- ‘Pocket drones’: U.S. Army developing tiny surveillance tools for the next big war
- Belgian cafe posts sign: Dogs allowed, but Jews stay out
- Gen. Dempsey: Pentagon studying Russian readiness plans not viewed ‘for 20 years’
- John McCain: Botched, two-hour execution of murderer is ‘torture’
- House GOP ready to move border bill
- Bomb squad called after live WWII artillery washes on Cape Cod beach
- HAYDEN: Intelligence, evidence and the case against Russia
- Ohio university quiz implies atheists are naturally smarter than Christians
- Rep. Henry Cuellar on border crisis: ‘Playing defense on the one-yard line’
- Activists vow to occupy fast-food restaurants to get higher pay
Birthdate: Nov. 11, 1946
Birth Place: Jacksonville, FL, United States
Residence: Jacksonville, FL
First Elected: 1992
District: District 5
Undergraduate: Florida A&M University
Graduate: University of Florida
Graduate: Florida A&M University
Corrine Brown was born in Jacksonville, Fla., where she still resides. She attended Florida A&M University where she earned a bachelor's degree in 1969 and a master's degree in 1971. She earned a master's degree in specialist education at University of Florida in 1974.
Brown taught in Florida public schools, at the University of Florida and Florida Junior College. She served on the Manpower Training Council, appointed by former Gov. Bob Graham.
She served in the Florida House from 1983 to 1993, and was elected to the U.S. House in 1992.
Brown is divorced and has a daughter.
Corrine Brown has focused recently on preserving her oddly shaped, black-majority and heavily Democratic district that snakes from Jacksonville to Orlando. Following the 2010 census, the district was redrawn by Republicans who control the Florida Legislature in a move designed to cram minority and Democratic voters into the 5th Congressional District, formerly the 3rd District before Florida added two more congressional seats in 2012.
Brown had no opponent in the August 2012 primary. She faces Republican LeAnne Kolb in the November general election.
In July 2012, Brown and a civil rights group announced plans for a federal court lawsuit in Jacksonville against Florida Secretary of State Ken Detzner and Duval County Supervisor of Elections Jerry Holland over a provision in Florida's new Republican-sponsored election law that reduces early voting days. They say the law, which cuts early voting from 15 to 10 days, discriminates against blacks because they vote early in large percentages.
Brown in 2009 considered running for the U.S. Senate but after several months closed her exploratory committee and announced she would seek re-election to the House.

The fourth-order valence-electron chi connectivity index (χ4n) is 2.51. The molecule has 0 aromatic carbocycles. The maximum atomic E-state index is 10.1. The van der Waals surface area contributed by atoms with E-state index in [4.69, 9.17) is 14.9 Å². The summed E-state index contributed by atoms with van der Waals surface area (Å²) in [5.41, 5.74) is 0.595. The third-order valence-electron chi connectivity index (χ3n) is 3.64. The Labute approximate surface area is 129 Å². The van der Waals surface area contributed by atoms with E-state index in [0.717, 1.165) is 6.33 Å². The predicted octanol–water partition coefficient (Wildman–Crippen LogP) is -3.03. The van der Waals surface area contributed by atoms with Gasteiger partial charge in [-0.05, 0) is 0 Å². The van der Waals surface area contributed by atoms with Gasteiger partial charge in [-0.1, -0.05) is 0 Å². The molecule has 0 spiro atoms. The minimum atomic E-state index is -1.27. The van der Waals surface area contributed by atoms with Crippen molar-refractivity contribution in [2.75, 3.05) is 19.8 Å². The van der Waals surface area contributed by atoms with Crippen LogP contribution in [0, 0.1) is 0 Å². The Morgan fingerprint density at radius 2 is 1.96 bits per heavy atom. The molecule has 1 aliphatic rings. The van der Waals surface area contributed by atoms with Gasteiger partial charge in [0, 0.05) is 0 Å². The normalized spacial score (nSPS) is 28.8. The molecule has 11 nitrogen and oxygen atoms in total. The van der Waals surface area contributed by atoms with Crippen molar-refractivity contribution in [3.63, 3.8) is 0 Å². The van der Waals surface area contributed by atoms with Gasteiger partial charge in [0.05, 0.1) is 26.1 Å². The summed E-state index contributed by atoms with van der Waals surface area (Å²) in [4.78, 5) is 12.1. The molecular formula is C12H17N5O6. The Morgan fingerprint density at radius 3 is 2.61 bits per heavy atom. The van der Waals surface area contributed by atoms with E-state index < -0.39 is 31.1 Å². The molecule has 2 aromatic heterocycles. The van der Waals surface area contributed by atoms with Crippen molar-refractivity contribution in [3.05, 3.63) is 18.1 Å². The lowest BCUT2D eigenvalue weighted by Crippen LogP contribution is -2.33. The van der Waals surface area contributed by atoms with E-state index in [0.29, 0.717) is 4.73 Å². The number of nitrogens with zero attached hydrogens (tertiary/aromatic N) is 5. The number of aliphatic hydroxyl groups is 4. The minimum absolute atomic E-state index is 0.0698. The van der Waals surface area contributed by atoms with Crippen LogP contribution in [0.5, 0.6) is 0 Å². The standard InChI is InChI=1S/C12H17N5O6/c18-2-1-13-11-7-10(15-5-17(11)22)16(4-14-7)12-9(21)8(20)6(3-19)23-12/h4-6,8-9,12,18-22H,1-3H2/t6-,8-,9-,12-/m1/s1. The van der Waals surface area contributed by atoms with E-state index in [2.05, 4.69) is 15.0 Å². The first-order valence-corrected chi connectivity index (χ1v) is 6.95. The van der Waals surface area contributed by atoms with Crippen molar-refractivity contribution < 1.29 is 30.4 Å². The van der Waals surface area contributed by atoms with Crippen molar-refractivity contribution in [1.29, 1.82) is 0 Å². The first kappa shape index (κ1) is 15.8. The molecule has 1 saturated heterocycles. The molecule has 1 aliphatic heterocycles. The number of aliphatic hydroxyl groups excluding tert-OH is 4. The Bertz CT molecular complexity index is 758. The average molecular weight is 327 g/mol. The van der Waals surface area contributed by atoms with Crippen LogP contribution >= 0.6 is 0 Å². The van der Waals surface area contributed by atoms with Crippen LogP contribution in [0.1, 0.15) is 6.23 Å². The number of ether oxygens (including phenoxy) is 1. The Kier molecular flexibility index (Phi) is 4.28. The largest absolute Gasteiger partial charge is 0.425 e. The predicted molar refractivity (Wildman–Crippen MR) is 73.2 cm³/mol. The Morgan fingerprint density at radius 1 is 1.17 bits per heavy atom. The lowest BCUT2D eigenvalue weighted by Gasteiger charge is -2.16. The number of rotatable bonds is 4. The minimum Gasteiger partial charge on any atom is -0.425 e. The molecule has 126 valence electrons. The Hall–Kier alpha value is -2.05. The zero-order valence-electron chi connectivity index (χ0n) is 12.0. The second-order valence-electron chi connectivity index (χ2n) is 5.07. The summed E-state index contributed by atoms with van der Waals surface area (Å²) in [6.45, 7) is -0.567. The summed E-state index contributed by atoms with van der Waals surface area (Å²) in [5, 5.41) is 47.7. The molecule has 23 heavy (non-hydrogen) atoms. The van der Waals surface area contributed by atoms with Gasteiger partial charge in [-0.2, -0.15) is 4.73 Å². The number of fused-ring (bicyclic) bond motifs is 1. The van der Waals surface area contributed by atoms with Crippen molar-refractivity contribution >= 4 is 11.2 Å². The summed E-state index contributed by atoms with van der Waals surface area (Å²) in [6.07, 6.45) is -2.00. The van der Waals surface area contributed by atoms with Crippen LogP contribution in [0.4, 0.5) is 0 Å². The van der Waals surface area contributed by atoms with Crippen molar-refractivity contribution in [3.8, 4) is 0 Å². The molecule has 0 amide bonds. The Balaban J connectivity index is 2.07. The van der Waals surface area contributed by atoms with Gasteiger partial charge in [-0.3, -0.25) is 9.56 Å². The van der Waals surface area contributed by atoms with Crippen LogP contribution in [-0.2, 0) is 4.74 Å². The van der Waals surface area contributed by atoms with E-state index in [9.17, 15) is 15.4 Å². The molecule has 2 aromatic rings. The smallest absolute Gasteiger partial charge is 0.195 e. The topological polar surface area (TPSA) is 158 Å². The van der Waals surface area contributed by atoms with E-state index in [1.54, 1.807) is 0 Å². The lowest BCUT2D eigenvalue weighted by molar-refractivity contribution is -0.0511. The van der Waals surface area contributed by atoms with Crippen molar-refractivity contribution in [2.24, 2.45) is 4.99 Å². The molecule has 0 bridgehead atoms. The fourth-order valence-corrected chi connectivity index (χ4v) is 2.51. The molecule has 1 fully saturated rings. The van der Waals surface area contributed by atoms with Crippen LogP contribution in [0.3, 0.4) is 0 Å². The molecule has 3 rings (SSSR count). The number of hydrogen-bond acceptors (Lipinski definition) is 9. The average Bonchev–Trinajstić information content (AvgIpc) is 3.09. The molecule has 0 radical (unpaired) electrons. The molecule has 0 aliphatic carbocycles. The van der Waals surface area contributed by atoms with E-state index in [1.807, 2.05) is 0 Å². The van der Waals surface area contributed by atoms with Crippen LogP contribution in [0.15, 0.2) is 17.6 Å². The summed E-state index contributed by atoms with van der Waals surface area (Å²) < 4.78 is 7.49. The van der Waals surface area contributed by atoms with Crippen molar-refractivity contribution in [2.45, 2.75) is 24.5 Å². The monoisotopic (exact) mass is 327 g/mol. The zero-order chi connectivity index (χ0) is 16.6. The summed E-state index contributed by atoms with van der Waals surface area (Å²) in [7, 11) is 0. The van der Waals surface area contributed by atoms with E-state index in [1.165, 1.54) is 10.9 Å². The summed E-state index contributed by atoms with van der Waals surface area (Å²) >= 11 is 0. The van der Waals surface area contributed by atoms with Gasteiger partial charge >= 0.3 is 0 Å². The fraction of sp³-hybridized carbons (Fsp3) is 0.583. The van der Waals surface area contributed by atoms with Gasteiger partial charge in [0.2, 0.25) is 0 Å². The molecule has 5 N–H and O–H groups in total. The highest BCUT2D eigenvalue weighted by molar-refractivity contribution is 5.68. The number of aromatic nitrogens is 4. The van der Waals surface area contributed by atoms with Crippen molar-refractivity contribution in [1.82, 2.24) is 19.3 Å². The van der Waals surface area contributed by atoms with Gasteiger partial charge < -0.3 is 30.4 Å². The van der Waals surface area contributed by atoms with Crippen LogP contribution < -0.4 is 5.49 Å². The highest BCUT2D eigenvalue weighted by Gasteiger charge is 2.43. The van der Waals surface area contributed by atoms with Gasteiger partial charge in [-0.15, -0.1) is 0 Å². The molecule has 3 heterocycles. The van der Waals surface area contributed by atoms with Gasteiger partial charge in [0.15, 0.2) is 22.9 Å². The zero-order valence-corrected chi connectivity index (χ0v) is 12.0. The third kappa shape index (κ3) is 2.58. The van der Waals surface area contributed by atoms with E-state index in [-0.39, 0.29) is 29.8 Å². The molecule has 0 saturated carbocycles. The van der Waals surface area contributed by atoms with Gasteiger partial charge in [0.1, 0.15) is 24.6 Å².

Brown likes trains, and the rail company CSX Corp. is based in Jacksonville. She is chairwoman of a Transportation subcommittee on railroads and in her own words "a huge supporter of high speed rail."
In June 2010, Brown promoted high-speed and intercity rail with a whistle-stop rail tour that went from Washington, D.C., to upstate New York and then Chicago, where she held a hearing on rail issues.
Brown pushed hard for federal funding of high-speed rail in Florida. Those efforts paid off when President Barack Obama traveled to Tampa in January 2010 to announce Florida was one of the first states getting stimulus money _ $1.25 billion _ to begin building a high-speed line between Orlando and Tampa.
Brown has been dogged by ethics issues since winning election in 1992 but has had little trouble getting re-elected with voters embracing her liberal rhetoric.
The Florida Times-Union of Jacksonville reported in 2005 that Brown's daughter, Shantrel Brown, had been a lobbyist for Edward Waters College while the congresswoman was channeling millions of federal dollars to the school.
The elder Brown's relationship with West African millionaire Foutanga Sissoko became an issue in 1998. A Sissoko aide bought a $50,000 Lexus for her daughter, who was then a lawyer for the Environmental Protection Agency. A congressional ethics investigation concluded Brown exercised poor judgment but found no rules violation.
Brown had been in office only two months in 1993 when she acknowledged discrepancies in her federal campaign reports but promised to correct them.
Brown is a confirmed liberal and committed to African-American issues. But she stirred controversy for racially insensitive remarks in 2004 when she called President George W. Bush's policy on Haiti "racist" and his representatives "a bunch of white men."
Source: Associated Press
113th Congress on Twitter
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